Why do you refer to yourself as the Girl from Argentina?

In general, it is known that many of the best discoveries occur accidentally, and this was no exception. When we recorded Animal with Cazzu, in the song’s lyrics I sing “Las Nenas de Argentina,” as if referring to the two of us. Apparently, when people listened, they heard “La nena de Argentina” and everyone loved that I referred to myself that way. From there, I started to use it as my brand, and I feel it gives me a special power for communicating to the world my music and I are made and from Argentina.

Who are your influences?

Wow, so many artists! I especially love and admire Ariana Grande, Beyoncé, and Rihanna. They are very important role models to me. I watch their shows and videos a lot.

How did it feel to join a label as prestigious as 300 Entertainment?

I am honored and very happy to work with them. They have always been supportive, even affectionate, towards me. Unfortunately, their office is in Los Angeles, so we don’t have the opportunity to see each other that often, but when we do it’s always a special moment. I know the whole team at 300 takes care of me and wants the best for me, so I respect them and thank them very much.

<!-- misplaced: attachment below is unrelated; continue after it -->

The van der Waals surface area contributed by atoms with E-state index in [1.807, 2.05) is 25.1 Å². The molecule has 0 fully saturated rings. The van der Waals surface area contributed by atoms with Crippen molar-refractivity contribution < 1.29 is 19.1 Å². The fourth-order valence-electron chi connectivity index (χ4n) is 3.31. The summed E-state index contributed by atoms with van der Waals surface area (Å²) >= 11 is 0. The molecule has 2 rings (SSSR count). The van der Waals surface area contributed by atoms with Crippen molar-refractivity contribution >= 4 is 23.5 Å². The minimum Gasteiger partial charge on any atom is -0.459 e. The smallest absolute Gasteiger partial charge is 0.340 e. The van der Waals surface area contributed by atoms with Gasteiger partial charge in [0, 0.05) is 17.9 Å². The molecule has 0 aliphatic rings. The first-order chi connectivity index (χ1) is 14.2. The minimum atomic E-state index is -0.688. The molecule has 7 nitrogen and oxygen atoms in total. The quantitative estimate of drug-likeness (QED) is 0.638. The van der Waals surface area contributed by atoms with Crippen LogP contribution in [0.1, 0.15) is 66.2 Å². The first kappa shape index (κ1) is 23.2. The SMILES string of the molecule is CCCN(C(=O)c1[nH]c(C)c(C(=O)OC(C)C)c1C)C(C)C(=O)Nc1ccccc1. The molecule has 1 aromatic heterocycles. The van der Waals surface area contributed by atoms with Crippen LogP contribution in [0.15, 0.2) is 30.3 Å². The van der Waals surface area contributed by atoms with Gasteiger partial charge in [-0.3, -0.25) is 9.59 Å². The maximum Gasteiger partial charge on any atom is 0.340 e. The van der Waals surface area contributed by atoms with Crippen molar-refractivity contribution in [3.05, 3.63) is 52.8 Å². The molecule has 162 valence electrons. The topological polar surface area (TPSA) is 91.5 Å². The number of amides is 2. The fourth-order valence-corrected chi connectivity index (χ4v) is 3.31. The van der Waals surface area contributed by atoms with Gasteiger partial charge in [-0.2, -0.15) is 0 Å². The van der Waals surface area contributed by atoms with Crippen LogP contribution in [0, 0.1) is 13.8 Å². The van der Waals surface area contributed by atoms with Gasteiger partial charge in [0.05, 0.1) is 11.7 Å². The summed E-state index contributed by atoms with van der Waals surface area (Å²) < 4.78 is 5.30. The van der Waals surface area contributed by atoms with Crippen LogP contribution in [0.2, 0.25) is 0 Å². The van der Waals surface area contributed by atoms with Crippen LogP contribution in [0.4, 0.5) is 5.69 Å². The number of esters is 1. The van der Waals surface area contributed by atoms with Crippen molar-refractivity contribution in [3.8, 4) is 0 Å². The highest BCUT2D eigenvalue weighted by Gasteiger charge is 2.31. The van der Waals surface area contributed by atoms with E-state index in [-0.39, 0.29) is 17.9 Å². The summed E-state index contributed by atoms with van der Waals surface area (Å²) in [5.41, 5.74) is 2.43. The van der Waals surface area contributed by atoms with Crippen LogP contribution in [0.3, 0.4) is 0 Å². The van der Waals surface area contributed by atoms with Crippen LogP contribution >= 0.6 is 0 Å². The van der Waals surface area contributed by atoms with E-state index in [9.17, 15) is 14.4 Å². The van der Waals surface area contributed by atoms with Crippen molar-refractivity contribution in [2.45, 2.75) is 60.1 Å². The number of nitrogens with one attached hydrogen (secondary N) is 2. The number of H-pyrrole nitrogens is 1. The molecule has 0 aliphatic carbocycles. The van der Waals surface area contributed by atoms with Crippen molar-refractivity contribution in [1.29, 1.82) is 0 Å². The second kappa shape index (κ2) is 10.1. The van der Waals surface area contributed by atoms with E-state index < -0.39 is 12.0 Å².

Your most recent EP blended many different genres. Which genres would you like to experiment with in the future?

I like Bachata, and I think more songs like this are coming from me. Yet as I said before, I don’t want to pigeonhole myself. I love to experiment with different genres and different sounds, and that is what is important to me as I create music today. So, in 2022 you and all my fans can be surprised with what I come out with next.

What can we expect to see from you in the future?

I feel like 2022 is going to be a great year. My team and I are working hard to make it so. I’m locked in the studio, and many of the songs we are currently working on are tremendous. I am already anxious for people to listen to them. This year, a new album is coming, as well as trips and several shows in Argentina and Europe. We hope to reach many places and have everyone dance and sing to my music.

Maria Becerra inside 360 Magazine 3

Photos: Christian Garfa

BEBERET BY AOHSOA